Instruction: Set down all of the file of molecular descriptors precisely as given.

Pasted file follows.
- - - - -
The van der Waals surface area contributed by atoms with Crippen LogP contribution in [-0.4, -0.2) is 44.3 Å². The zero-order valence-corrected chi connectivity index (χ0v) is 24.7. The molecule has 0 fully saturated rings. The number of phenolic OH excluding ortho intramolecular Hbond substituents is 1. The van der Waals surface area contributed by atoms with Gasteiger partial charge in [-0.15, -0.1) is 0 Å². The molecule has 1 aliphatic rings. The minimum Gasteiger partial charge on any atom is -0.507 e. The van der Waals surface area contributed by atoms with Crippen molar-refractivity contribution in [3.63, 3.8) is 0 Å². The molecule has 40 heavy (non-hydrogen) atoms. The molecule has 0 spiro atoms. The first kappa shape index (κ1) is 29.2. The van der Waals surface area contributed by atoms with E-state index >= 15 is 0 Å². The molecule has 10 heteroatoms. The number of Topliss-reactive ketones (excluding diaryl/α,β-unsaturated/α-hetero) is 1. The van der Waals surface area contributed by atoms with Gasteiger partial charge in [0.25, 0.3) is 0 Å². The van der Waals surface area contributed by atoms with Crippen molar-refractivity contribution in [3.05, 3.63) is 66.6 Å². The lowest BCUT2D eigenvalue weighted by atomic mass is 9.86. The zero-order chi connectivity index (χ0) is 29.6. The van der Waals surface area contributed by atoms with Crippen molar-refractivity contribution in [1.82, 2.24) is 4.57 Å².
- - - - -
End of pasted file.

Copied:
The van der Waals surface area contributed by atoms with Crippen LogP contribution in [-0.4, -0.2) is 44.3 Å². The zero-order valence-corrected chi connectivity index (χ0v) is 24.7. The molecule has 0 fully saturated rings. The number of phenolic OH excluding ortho intramolecular Hbond substituents is 1. The van der Waals surface area contributed by atoms with Gasteiger partial charge in [-0.15, -0.1) is 0 Å². The molecule has 1 aliphatic rings. The minimum Gasteiger partial charge on any atom is -0.507 e. The van der Waals surface area contributed by atoms with Crippen molar-refractivity contribution in [3.63, 3.8) is 0 Å². The molecule has 40 heavy (non-hydrogen) atoms. The molecule has 0 spiro atoms. The first kappa shape index (κ1) is 29.2. The van der Waals surface area contributed by atoms with E-state index >= 15 is 0 Å². The molecule has 10 heteroatoms. The number of Topliss-reactive ketones (excluding diaryl/α,β-unsaturated/α-hetero) is 1. The van der Waals surface area contributed by atoms with Gasteiger partial charge in [0.25, 0.3) is 0 Å². The van der Waals surface area contributed by atoms with Crippen molar-refractivity contribution in [3.05, 3.63) is 66.6 Å². The lowest BCUT2D eigenvalue weighted by atomic mass is 9.86. The zero-order chi connectivity index (χ0) is 29.6. The van der Waals surface area contributed by atoms with Crippen molar-refractivity contribution in [1.82, 2.24) is 4.57 Å².